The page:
Why So Many Blind D&C’s?
While attending the Global Congress on Hysteroscopy this past spring, I was impressed at the quality of work being done in the field of hysteroscopy. Long-removed from its days as a simple diagnostic adjunct, hysteroscopic instrumentation and techniques have advanced to the point that simply referring to ourselves as hysteroscopists may be understating what we do. To better describe the scope of our field, Professor Sergio Haimovich recently suggested the concept of a “uterine endocavitary surgeon.”
I recently evaluated a patient with persistent abnormal bleeding who had undergone multiple D&Cs without improvement of her symptoms. We performed a diagnostic hysteroscopy via a vaginoscopic approach. This revealed remnants of a large uterine polyp which was subsequently removed in the office. Unfortunately, this is not an uncommon clinical scenario. As this example demonstrates, there continues to be a significant gap in clinical practice. Interestingly, this is far from a new concern. Since the late 1950’s the utility of blind D&C has been evaluated in the literature. (Word B et al)1, (Grimes DA) 2, (Emanuel MH, et al) 3.
The inadequacy of D&C as a diagnostic tool is well described in the above references. While there are several diagnostic options to consider, hysteroscopy has proven to be the gold standard in evaluating intra-cavitary pathology in symptomatic women. (Grimbizis GF et al) 4. Small diameter operative hysteroscopes allow for direct visualization of the uterine cavity, directed biopsy of focal lesions and visually guided curettage when combined with intrauterine tissue removal systems. Not only is D&C a poor diagnostic tool, it also has lack of therapeutic efficacy as it is more likely to miss lesions or result in incomplete removal of lesions (Bettocci S, et al) 5. Small diameter operative hysteroscopes often require little to no dilatation of the cervix. When employed with vaginoscopy, this affords the opportunity to perform diagnostic procedures and several operative procedures in an outpatient setting, removing the cost, time, and risk of anesthesia. There is literature supporting the use of hysteroscopy in the diagnosis and treatment of abnormal uterine bleeding in the setting of polyps (Clark TJ, et al) 6 and submucous leiomyoma (Di Spiezio Sardo A, et al) 7. Uterine conserving therapy may have additional benefits as hysterectomy, even with ovarian preservation, and may not be as inconsequential as once thought (Laughlin-Tommaso SK, et al) 8.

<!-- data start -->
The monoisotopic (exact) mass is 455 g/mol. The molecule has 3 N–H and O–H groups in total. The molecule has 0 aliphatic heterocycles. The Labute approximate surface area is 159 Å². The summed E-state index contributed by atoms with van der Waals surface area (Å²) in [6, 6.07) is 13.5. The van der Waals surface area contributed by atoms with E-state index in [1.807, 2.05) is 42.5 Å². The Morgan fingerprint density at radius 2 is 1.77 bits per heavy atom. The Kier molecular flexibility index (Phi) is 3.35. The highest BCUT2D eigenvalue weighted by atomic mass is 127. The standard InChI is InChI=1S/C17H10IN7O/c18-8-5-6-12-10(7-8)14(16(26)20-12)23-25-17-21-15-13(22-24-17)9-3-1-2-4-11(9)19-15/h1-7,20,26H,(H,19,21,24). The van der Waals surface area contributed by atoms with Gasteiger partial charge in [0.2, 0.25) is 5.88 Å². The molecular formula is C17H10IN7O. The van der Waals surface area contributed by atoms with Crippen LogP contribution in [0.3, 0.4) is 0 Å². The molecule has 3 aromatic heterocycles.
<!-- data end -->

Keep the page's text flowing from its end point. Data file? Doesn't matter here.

Blind D&C is commonly performed in the setting of miscarriage and retained products of conception. Recent data suggests D&C in this setting may pose additional risks. A recent systematic review suggests D&C could increase the risk of subsequent preterm birth (Lemmers M, et al) 9. In patients with infertility, D&C appears to negatively impact endometrial thickness with the number of D&C having an additive effect (Azumaguchi A, et al) 10. As opposed to blind curettage, hysteroscopic removal of RPOCs appears to be effective and results in fewer post procedure intrauterine adhesions and less chance for incomplete evacuation (Hooker AB, et al) 11, (Rein DT, et al) 12.